Serco has said it was “ethically wrong” to overcharge the government for tagging offenders
Private security firm Serco has agreed to repay about £68.5m to the government for overcharging on contracts to tag criminals in the UK, Justice Secretary Chris Grayling has said.
It follows allegations Serco and G4S charged the government for tagging people who were either dead or in jail.
The Ministry of Justice also says there were “serious issues” in two G4S contracts to manage court facilities.
Serco said it “apologised unreservedly” for the contract issues.
The matter concerning the G4S contracts has now been referred to the Serious Fraud Office (SFO).
An SFO spokesman said: “We are aware of the Ministry of Justice’s referral and will urgently consider the information they pass to us.”
Both security firms have withdrawn from the bidding process to win contracts to supervise offenders on their release from prison.
Earlier this month Mr Grayling said outsourcing company Capita would take on the tagging contracts by next April.
An audit by accountants PricewaterhouseCoopers alleged that overcharging began as early as 2005.
Meanwhile, a cross-government review of G4S and Serco contracts found weaknesses in the way the majority of contracts were managed, some of which were significant.
BBC political correspondent Ross Hawkins said the review had uncovered three potentially significant problems in Department for Work and Pensions contracts for running the government’s Work Programme.
He said Cabinet Office Minister Francis Maude had insisted the government would stick with outsourcing.
“The picture at the moment isn’t pretty,” our correspondent added. “They say they can sort it out but they’ve got a lot of work to do.”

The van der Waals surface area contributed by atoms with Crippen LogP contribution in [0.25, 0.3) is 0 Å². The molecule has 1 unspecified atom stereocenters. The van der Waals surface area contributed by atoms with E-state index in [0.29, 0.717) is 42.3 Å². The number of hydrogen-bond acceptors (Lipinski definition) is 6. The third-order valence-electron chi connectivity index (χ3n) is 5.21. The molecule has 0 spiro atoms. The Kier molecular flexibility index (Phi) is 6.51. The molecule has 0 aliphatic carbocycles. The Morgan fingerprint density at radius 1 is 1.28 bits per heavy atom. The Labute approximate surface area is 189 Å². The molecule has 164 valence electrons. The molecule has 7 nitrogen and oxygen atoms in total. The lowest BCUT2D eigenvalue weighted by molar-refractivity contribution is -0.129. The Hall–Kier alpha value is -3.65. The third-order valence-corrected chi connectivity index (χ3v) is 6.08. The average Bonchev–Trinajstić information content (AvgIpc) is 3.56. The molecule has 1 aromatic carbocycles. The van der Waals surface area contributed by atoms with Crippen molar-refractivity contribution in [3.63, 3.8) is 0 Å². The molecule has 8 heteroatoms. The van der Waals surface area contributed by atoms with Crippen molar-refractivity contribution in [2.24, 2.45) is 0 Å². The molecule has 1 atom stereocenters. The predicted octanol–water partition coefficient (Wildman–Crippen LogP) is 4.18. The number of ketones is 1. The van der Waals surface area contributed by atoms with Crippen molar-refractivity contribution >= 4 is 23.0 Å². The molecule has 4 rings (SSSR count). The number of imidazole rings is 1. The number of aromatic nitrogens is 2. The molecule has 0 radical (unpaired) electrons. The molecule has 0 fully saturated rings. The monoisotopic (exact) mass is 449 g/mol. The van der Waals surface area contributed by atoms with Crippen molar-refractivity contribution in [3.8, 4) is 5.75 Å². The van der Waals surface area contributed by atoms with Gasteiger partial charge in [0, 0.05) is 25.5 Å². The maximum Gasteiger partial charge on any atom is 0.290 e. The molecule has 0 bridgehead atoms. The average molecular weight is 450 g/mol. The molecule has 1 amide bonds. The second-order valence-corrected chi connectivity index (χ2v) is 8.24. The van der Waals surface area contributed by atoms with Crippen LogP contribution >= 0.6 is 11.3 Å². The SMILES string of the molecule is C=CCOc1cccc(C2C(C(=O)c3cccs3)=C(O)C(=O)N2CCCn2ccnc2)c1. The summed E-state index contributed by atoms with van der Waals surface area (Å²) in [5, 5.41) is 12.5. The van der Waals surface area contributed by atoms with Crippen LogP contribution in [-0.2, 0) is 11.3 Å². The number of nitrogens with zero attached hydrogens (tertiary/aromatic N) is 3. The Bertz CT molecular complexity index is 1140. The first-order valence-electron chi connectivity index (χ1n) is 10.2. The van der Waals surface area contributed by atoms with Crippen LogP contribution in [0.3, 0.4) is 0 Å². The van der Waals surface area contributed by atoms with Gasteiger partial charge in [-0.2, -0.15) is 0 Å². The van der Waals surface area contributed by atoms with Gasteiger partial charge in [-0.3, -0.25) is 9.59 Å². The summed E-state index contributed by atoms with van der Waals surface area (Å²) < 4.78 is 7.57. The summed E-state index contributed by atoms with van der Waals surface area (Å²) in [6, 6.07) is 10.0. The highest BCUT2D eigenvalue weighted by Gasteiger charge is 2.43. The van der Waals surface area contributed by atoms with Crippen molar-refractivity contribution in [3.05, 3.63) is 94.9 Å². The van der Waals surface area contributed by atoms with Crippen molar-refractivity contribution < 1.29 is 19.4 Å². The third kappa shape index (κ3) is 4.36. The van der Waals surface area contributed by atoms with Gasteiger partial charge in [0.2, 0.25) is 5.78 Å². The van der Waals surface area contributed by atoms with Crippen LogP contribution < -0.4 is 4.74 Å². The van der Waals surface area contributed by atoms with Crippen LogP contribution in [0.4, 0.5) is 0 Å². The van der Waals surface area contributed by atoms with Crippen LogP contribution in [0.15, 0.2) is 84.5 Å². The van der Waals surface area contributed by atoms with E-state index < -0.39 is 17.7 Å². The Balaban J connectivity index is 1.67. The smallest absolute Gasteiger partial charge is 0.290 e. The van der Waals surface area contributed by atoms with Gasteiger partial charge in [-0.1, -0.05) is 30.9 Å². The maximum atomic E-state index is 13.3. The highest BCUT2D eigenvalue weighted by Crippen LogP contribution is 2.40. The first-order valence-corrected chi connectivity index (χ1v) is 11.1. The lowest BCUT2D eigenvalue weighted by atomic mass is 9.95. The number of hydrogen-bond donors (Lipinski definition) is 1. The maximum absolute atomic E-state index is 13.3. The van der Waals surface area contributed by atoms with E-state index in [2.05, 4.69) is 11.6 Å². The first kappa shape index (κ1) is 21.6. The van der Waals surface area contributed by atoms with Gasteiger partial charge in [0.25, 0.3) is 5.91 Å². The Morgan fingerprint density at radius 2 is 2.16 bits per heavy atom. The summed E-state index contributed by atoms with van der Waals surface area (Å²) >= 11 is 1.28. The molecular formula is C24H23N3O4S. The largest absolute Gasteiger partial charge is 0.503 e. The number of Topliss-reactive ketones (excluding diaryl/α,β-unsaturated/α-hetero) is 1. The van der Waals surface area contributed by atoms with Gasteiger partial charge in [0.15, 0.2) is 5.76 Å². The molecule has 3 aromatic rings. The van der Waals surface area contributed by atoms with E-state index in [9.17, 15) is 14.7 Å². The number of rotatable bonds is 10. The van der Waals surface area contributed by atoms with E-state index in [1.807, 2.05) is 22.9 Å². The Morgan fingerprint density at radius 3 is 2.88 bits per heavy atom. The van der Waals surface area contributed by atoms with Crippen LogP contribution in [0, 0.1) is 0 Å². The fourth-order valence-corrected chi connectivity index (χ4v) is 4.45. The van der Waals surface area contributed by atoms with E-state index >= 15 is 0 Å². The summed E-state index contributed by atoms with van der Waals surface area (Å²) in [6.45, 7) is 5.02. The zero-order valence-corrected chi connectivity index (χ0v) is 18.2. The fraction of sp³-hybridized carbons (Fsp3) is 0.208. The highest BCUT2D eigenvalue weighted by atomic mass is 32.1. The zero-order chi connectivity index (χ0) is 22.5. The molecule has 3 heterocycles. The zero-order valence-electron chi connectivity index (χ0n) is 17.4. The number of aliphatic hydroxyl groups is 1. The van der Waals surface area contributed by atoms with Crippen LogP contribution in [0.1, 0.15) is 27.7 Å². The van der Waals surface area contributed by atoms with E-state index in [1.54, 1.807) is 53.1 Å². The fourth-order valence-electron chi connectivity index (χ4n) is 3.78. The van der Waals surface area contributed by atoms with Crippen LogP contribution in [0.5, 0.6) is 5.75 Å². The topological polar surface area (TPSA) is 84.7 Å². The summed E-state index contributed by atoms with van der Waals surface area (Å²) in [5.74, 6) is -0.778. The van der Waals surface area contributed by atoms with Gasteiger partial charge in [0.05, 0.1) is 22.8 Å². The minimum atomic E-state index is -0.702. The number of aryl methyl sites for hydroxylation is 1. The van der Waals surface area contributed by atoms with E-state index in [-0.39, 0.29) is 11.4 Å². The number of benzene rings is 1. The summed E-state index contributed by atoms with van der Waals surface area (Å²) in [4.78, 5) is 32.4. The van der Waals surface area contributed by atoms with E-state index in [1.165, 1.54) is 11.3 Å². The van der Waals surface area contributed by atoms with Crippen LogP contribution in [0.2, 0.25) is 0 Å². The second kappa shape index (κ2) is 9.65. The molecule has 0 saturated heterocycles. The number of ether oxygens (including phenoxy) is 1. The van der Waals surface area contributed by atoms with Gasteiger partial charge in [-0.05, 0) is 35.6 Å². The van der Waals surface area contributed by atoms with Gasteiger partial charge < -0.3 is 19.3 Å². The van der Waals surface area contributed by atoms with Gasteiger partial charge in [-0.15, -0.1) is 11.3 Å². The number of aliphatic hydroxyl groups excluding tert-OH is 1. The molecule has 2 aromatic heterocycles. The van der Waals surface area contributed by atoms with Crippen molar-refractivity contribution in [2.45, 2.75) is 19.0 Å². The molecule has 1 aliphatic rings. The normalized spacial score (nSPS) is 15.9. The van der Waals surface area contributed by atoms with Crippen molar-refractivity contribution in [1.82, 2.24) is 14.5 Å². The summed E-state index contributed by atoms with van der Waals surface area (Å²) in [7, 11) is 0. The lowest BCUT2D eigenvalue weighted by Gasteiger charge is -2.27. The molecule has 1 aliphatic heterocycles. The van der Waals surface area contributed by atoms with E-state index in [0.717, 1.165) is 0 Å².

Alastair Lyons, non-executive chairman of Serco, said: “The contract issues that were identified should never have happened and we apologise unreservedly for them.
‘Concerns taken seriously’
“We are doing everything in our power to make sure that such issues cannot reoccur anywhere in our business around the world.
“Our objective is to deliver excellent public services with openness and transparency, and I believe the actions we are taking will support this now more than ever.”
A statement from G4S said the company “places the highest premium on adherence to its company values, including customer service and integrity.
“We take the MoJ’s concerns very seriously and the company has recently strengthened the service management team on the court FM contracts and continues to work closely with the MoJ to ensure that G4S delivers a facilities management service to the courts that reflects the high standards of performance which G4S expects to provide to all customers.”